Even though BoJo's system of localized COVID-19 measures seems to be working, the unrelenting hysteria peddled by the British press has left millions of Britons traumatized.
Now, Carl Heneghan, a professor of Evidence-based medicine at Oxford University, is calling for the government to intervene and "proactively reassure" his young students that the coronavirus won't kill them if they contract it.
He said exaggerated fears of the virus have led to "people going about their daily lives misunderstanding and overestimating their risk," something with which many Americans can probably empathize.
And as parts of north Manchester remain on 'partial lockdown', the professor said introducing local lockdowns could do more harm than good by forcing people into their homes, potentially infecting other vulnerable people who live with them, especially as the temperature drops.
Professor Heneghan's work has led to a lowering of the official death toll after he revealed COVID-19 deaths were being counted even if someone had subsequently died of other causes.
As we learn more about the virus, the pandemic could end up no worse than a bad flu season, the professor said, with a touch of hyperbole.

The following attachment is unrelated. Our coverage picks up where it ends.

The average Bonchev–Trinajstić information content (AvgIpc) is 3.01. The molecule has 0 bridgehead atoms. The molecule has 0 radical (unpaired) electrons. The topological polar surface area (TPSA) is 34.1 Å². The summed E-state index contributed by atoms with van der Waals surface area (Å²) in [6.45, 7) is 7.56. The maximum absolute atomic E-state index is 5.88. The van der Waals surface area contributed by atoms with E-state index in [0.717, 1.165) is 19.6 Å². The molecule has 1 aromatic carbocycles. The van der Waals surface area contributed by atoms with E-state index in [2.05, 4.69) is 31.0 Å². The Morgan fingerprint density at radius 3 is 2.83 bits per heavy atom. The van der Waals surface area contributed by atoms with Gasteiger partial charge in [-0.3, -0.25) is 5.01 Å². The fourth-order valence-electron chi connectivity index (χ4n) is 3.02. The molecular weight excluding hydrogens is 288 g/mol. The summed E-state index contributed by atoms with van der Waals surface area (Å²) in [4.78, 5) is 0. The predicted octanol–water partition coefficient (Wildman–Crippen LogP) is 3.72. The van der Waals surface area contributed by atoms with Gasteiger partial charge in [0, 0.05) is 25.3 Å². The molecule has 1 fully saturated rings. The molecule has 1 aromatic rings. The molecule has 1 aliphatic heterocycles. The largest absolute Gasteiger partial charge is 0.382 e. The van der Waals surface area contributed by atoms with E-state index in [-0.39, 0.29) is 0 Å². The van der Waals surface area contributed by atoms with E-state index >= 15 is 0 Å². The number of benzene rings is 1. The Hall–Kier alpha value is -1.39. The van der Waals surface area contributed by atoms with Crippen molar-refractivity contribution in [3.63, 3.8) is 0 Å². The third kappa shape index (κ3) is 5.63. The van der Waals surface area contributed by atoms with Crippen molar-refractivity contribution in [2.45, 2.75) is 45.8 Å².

The UK's large death toll may hint at a larger number of cases left undiscovered, some have argued. Others have blamed failures in protecting the vulnerable populations living in care homes.
Heneghan's work 'reframing' how COVID-19 deaths are counted could eventually lead to the world seeing far fewer deaths than were actually reported (while many still went uncounted). But as we've come to understand how to treat COVID-19 more effectively, society hasn't recalibrated its fear of the virus.
"We reset how we calculate the death rates. We now need to reset how we communicate the risks of the virus."
“I am concerned people have become overly frightened and throughout this pandemic, the fear instilled in people has been a real problem."
“Many people misunderstand and overestimate their risk of Covid. This uncertainty is leaving them highly anxious and affecting schools, offices and how we go about our daily lives. The government needs to intervene to explain to people their true risks."
But as the death rate has declined, it's notable that cases and deaths have continued to decline even as society has opened up.
It's all just one more reason to support the Swedish approach.